The distillery is one of the best in the state. It was as early as 1788 that Jacob Beam began the manufacture of Kentucky Whiskey's, and in 1818 his son, David, followed him and kept up his father's reputation as a disitller until 1850. When John H. Beam, David's son, succeeded him in his well established reputation, and has increased the producing capacity and merit of the goods to such a extent that whereas it was then only known among the dealers in Nelson and adjoining counties in his father's and grandfather's days, it is now reputed among the most popular and meritorious brands in the world.

The distillery is 4 miles by pike road from Bardstown, and situated on the Springfield branch of the Louisville and Nashville Railroad, at Early Times Station, 43 miles from Louisville. The General Superintendent, Mr. Wm. M. Brown, has been in the employ of Mr. Beam for a number of years. The distiller is the well known H.T. Cravens, who is one of the best in state. It must not be forgotten, tho that Mr. Beam and Mr. Brown are both practical distiller's. Mr. Hurt is president and Mr. Beam vice president. Ed. D. Beam is the general manager and is one of the best liked young men in the county.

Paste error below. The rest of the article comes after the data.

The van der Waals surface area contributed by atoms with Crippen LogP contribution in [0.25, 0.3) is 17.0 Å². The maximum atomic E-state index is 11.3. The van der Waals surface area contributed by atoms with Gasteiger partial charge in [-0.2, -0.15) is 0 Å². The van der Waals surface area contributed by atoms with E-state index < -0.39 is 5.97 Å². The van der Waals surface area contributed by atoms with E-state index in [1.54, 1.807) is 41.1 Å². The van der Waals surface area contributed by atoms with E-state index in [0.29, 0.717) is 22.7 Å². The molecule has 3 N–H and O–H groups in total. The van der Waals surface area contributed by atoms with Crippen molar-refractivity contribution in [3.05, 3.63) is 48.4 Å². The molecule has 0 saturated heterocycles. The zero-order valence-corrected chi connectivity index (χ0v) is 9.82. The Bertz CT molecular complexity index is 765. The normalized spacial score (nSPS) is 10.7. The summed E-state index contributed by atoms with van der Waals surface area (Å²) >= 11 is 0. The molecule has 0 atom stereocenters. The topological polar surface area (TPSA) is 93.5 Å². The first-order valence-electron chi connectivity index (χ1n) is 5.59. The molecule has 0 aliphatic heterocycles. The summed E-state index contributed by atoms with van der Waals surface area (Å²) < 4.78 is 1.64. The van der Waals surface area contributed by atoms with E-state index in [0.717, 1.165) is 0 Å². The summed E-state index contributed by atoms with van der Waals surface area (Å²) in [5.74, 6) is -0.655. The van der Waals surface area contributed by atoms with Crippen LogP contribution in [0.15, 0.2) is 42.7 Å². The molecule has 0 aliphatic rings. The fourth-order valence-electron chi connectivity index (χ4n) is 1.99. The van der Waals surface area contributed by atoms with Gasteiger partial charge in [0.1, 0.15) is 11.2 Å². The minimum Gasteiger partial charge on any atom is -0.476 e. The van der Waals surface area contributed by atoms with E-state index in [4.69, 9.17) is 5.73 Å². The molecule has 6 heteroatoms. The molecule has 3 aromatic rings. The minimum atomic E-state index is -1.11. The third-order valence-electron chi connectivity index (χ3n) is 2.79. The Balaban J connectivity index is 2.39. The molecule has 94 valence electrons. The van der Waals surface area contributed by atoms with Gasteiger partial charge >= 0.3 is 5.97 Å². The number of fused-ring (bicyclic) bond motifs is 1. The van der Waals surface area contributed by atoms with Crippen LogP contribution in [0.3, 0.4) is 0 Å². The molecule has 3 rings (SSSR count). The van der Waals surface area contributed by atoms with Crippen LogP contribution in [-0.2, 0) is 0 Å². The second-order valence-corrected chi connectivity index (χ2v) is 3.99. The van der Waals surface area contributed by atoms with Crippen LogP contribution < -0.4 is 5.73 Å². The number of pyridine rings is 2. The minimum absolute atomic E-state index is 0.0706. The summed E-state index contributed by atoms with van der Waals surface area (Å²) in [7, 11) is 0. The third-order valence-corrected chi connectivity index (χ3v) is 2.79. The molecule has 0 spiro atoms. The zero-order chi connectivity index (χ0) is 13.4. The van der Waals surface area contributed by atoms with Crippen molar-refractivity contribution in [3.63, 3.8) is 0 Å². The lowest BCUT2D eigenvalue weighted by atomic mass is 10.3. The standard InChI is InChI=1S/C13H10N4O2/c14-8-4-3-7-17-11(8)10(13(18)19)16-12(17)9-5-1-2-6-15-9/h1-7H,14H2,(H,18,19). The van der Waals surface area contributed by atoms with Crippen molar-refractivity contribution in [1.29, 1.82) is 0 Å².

The running capacity of the disitllery is 640 bushels of grain per day, and nothing but the most select is used. The warehouse capacity is about 40,000 barrels, with a free bonded house of 1,000 barrels, there being six warehouses in all. They are splendidly constructed and well ventilated, besides being heated by steam. Their celebrated brands, "Early Times",and "A.G. Nall", sour mash, and "Jack Beam" sweet mash, are known throughout the world, and are as popular as they are well known. There is much to recommend in this distillery and the best and most satisfactory evidence of it's ability to make good and pure whiskies is the fact of it's universal popularity at home.